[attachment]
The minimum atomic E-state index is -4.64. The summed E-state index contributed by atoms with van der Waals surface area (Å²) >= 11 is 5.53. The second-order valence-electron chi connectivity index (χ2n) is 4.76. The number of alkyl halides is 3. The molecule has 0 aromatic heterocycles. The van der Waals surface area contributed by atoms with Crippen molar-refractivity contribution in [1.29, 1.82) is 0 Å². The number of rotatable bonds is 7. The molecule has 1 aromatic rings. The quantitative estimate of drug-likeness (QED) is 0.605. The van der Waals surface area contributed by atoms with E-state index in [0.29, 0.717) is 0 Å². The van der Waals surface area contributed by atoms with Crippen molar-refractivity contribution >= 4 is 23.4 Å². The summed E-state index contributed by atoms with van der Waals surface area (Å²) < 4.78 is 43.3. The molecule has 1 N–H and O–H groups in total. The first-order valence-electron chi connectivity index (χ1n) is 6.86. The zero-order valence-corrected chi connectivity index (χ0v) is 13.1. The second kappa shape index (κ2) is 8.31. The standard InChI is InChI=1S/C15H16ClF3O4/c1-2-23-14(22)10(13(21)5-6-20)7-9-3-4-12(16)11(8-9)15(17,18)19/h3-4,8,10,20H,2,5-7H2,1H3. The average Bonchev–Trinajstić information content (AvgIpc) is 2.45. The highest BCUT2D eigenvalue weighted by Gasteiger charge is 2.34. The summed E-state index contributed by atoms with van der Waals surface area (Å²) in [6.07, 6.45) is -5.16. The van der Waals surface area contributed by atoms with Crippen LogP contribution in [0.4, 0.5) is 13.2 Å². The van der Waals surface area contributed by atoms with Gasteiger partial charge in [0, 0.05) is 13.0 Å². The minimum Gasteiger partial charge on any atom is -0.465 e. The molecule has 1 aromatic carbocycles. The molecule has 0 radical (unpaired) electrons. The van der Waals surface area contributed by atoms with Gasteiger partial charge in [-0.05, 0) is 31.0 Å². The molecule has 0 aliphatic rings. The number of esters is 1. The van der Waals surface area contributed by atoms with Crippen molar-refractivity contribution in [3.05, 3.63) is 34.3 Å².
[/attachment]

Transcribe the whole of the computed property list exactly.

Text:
The minimum atomic E-state index is -4.64. The summed E-state index contributed by atoms with van der Waals surface area (Å²) >= 11 is 5.53. The second-order valence-electron chi connectivity index (χ2n) is 4.76. The number of alkyl halides is 3. The molecule has 0 aromatic heterocycles. The van der Waals surface area contributed by atoms with Crippen molar-refractivity contribution in [1.29, 1.82) is 0 Å². The number of rotatable bonds is 7. The molecule has 1 aromatic rings. The quantitative estimate of drug-likeness (QED) is 0.605. The van der Waals surface area contributed by atoms with E-state index in [0.29, 0.717) is 0 Å². The van der Waals surface area contributed by atoms with Crippen molar-refractivity contribution >= 4 is 23.4 Å². The summed E-state index contributed by atoms with van der Waals surface area (Å²) < 4.78 is 43.3. The molecule has 1 N–H and O–H groups in total. The first-order valence-electron chi connectivity index (χ1n) is 6.86. The zero-order valence-corrected chi connectivity index (χ0v) is 13.1. The second kappa shape index (κ2) is 8.31. The standard InChI is InChI=1S/C15H16ClF3O4/c1-2-23-14(22)10(13(21)5-6-20)7-9-3-4-12(16)11(8-9)15(17,18)19/h3-4,8,10,20H,2,5-7H2,1H3. The average Bonchev–Trinajstić information content (AvgIpc) is 2.45. The highest BCUT2D eigenvalue weighted by Gasteiger charge is 2.34. The summed E-state index contributed by atoms with van der Waals surface area (Å²) in [6.07, 6.45) is -5.16. The van der Waals surface area contributed by atoms with Crippen LogP contribution in [0.4, 0.5) is 13.2 Å². The van der Waals surface area contributed by atoms with Gasteiger partial charge in [0, 0.05) is 13.0 Å². The minimum Gasteiger partial charge on any atom is -0.465 e. The molecule has 1 aromatic carbocycles. The molecule has 0 radical (unpaired) electrons. The van der Waals surface area contributed by atoms with Gasteiger partial charge in [-0.05, 0) is 31.0 Å². The molecule has 0 aliphatic rings. The number of esters is 1. The van der Waals surface area contributed by atoms with Crippen molar-refractivity contribution in [3.05, 3.63) is 34.3 Å².